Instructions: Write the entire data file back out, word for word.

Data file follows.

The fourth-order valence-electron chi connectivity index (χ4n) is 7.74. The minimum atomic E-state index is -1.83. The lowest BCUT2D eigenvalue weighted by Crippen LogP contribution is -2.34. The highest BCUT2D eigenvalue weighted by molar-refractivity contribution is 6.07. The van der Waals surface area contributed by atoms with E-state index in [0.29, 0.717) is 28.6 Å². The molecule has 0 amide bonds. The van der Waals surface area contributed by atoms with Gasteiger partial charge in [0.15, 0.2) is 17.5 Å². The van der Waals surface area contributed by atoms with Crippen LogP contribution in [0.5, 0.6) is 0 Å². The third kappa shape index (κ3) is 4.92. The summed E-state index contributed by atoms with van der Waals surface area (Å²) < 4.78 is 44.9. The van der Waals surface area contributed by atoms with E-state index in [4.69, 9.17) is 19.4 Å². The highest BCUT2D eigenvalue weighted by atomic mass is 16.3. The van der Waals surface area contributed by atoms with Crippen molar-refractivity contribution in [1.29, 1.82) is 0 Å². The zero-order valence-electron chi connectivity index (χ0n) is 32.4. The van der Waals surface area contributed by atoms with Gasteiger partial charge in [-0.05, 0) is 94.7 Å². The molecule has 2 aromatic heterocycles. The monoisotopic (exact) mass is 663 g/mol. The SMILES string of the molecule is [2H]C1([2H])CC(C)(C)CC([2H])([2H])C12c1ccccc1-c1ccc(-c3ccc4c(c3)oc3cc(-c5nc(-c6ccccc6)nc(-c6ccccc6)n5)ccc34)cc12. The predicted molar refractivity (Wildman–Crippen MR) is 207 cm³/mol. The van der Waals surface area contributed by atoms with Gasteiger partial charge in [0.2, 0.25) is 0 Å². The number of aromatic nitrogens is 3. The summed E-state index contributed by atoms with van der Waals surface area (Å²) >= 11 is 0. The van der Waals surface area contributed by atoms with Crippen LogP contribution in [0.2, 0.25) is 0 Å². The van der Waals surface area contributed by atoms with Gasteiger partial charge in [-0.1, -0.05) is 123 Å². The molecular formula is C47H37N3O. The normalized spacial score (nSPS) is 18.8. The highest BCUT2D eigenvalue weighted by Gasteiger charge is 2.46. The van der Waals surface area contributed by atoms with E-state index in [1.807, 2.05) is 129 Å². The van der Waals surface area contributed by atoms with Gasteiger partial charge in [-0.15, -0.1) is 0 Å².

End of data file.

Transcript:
The fourth-order valence-electron chi connectivity index (χ4n) is 7.74. The minimum atomic E-state index is -1.83. The lowest BCUT2D eigenvalue weighted by Crippen LogP contribution is -2.34. The highest BCUT2D eigenvalue weighted by molar-refractivity contribution is 6.07. The van der Waals surface area contributed by atoms with E-state index in [0.29, 0.717) is 28.6 Å². The molecule has 0 amide bonds. The van der Waals surface area contributed by atoms with Gasteiger partial charge in [0.15, 0.2) is 17.5 Å². The van der Waals surface area contributed by atoms with Crippen LogP contribution in [0.5, 0.6) is 0 Å². The third kappa shape index (κ3) is 4.92. The summed E-state index contributed by atoms with van der Waals surface area (Å²) < 4.78 is 44.9. The van der Waals surface area contributed by atoms with E-state index in [4.69, 9.17) is 19.4 Å². The highest BCUT2D eigenvalue weighted by atomic mass is 16.3. The van der Waals surface area contributed by atoms with Crippen molar-refractivity contribution in [1.29, 1.82) is 0 Å². The zero-order valence-electron chi connectivity index (χ0n) is 32.4. The van der Waals surface area contributed by atoms with Gasteiger partial charge in [-0.05, 0) is 94.7 Å². The molecule has 2 aromatic heterocycles. The monoisotopic (exact) mass is 663 g/mol. The SMILES string of the molecule is [2H]C1([2H])CC(C)(C)CC([2H])([2H])C12c1ccccc1-c1ccc(-c3ccc4c(c3)oc3cc(-c5nc(-c6ccccc6)nc(-c6ccccc6)n5)ccc34)cc12. The predicted molar refractivity (Wildman–Crippen MR) is 207 cm³/mol. The van der Waals surface area contributed by atoms with Gasteiger partial charge in [0.2, 0.25) is 0 Å². The number of aromatic nitrogens is 3. The summed E-state index contributed by atoms with van der Waals surface area (Å²) >= 11 is 0. The van der Waals surface area contributed by atoms with Crippen LogP contribution in [0.2, 0.25) is 0 Å². The van der Waals surface area contributed by atoms with Gasteiger partial charge in [-0.1, -0.05) is 123 Å². The molecular formula is C47H37N3O. The normalized spacial score (nSPS) is 18.8. The highest BCUT2D eigenvalue weighted by Gasteiger charge is 2.46. The van der Waals surface area contributed by atoms with E-state index in [1.807, 2.05) is 129 Å². The van der Waals surface area contributed by atoms with Gasteiger partial charge in [-0.15, -0.1) is 0 Å².